Kansas Corporation Commission staff said Evergy rates should be lowered in certain parts of the state. (Sherman Smith/Kansas Reflector)
TOPEKA — State regulators say a detailed financial audit shows Evergy’s proposed $218 million rate hikes are unjustified.
The Kansas Corporation Commission on Tuesday announced its staff had determined Evergy should lower rates in the Kansas City area and slightly increase rates for the rest of the state.
The investor-owned utility, which serves about 1.6 million customers in Kansas and Missouri, asked to raise rates in April, following a five-year moratorium on rate increases. The moratorium was part of the agreement when regulators approved the 2018 merger of Westar and Kansas City Power & Light.
Evergy asked for a 1.95% rate increase, which would generate $14.1 million in revenue, for the Kansas City, Kansas, region. But on Tuesday, regulators said a decrease of 7.32%, or $54.1 million, would be appropriate.
Regulators also bucked the utility’s request to raise monthly bills by $14.24 in the Kansas region, which includes Topeka, Wichita, Salina and other eastern parts of the state. The utility wants a 9.77% rate increase for $204.1 million in new revenue.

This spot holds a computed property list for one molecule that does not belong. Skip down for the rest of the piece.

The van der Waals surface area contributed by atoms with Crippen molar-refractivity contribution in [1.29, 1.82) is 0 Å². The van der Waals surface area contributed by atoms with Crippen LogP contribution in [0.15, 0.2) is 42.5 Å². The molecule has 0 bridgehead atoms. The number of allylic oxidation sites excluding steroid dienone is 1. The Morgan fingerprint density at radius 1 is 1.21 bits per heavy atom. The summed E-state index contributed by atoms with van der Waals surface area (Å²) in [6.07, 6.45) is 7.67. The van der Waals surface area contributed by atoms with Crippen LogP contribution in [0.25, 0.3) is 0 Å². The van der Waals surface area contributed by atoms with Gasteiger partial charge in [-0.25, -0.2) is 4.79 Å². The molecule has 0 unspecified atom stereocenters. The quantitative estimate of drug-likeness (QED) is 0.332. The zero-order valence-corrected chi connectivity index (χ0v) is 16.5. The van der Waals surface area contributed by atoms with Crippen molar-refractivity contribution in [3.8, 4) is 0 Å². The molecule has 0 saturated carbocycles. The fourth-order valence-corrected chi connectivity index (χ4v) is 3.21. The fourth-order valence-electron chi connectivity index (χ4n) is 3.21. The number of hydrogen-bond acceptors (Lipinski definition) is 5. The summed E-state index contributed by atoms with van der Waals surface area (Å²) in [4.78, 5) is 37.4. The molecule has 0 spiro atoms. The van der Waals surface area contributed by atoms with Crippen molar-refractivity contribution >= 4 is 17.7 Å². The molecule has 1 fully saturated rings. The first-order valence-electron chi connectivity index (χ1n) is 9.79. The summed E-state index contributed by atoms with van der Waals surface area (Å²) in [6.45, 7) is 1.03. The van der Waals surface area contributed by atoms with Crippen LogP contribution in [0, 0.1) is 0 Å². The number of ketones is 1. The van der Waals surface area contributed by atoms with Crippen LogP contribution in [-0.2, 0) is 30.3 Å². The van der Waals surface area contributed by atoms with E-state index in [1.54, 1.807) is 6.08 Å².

The Kansas Corporation Commission staff said a 1.66% increase, or $34.7 million, “was all that could be justified” for the region.
Tuesday marked the deadline for direct testimony to be filed by all involved in the proposal, but commissioners are still a few months away from a final decision on Evergy rate increases. Among other steps, the process will involve a settlement conference to determine if the parties can agree on a resolution to submit for the commission’s approval, followed by either a settlement hearing or evidentiary hearing before the commission.
“While an important part in the process, these results are far from final at this stage,” the KCC said in a news release Tuesday.
When making the ask, Evergy officials told state regulators the raise was needed to keep up with system upgrades, power plant investments and inflation, among other costs. Evergy’s status as a regulated utility allows it to adjust rates to recoup costs of building power plants and distribution infrastructure.
At the time of the 2018 merger, Evergy officials claimed they could squeeze out enough efficiencies to save ratepayers billions of dollars and stabilize rates for 15 years.
In the central region, Evergy serves about 736,000 customers. In the Kansas metro area, the utility serves approximately 273,000 customers.
A final decision is expected in December or January.
Our stories may be republished online or in print under Creative Commons license CC BY-NC-ND 4.0. We ask that you edit only for style or to shorten, provide proper attribution and link to our web site. Please see our republishing guidelines for use of photos and graphics.